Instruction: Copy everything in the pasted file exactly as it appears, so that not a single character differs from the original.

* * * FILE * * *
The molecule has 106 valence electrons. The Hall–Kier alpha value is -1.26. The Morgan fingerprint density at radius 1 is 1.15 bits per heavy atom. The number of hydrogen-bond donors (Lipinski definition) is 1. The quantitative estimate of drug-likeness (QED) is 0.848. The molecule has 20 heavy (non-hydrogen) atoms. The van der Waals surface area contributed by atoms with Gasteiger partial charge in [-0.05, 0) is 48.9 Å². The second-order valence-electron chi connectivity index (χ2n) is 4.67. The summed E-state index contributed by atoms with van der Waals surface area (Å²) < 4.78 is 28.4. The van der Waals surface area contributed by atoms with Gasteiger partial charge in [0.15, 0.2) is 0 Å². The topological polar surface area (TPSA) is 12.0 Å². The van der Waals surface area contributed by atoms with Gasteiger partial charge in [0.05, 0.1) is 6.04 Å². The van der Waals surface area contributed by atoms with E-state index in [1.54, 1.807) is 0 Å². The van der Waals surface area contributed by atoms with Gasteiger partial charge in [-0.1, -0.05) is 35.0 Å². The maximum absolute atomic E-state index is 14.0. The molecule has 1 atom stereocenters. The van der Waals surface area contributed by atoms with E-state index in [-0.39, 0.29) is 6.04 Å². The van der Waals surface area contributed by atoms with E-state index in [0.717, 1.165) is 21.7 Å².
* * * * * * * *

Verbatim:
The molecule has 106 valence electrons. The Hall–Kier alpha value is -1.26. The Morgan fingerprint density at radius 1 is 1.15 bits per heavy atom. The number of hydrogen-bond donors (Lipinski definition) is 1. The quantitative estimate of drug-likeness (QED) is 0.848. The molecule has 20 heavy (non-hydrogen) atoms. The van der Waals surface area contributed by atoms with Gasteiger partial charge in [-0.05, 0) is 48.9 Å². The second-order valence-electron chi connectivity index (χ2n) is 4.67. The summed E-state index contributed by atoms with van der Waals surface area (Å²) < 4.78 is 28.4. The van der Waals surface area contributed by atoms with Gasteiger partial charge in [0.15, 0.2) is 0 Å². The topological polar surface area (TPSA) is 12.0 Å². The van der Waals surface area contributed by atoms with Gasteiger partial charge in [0.05, 0.1) is 6.04 Å². The van der Waals surface area contributed by atoms with E-state index in [1.54, 1.807) is 0 Å². The van der Waals surface area contributed by atoms with Gasteiger partial charge in [-0.1, -0.05) is 35.0 Å². The maximum absolute atomic E-state index is 14.0. The molecule has 1 atom stereocenters. The van der Waals surface area contributed by atoms with E-state index in [-0.39, 0.29) is 6.04 Å². The van der Waals surface area contributed by atoms with E-state index in [0.717, 1.165) is 21.7 Å².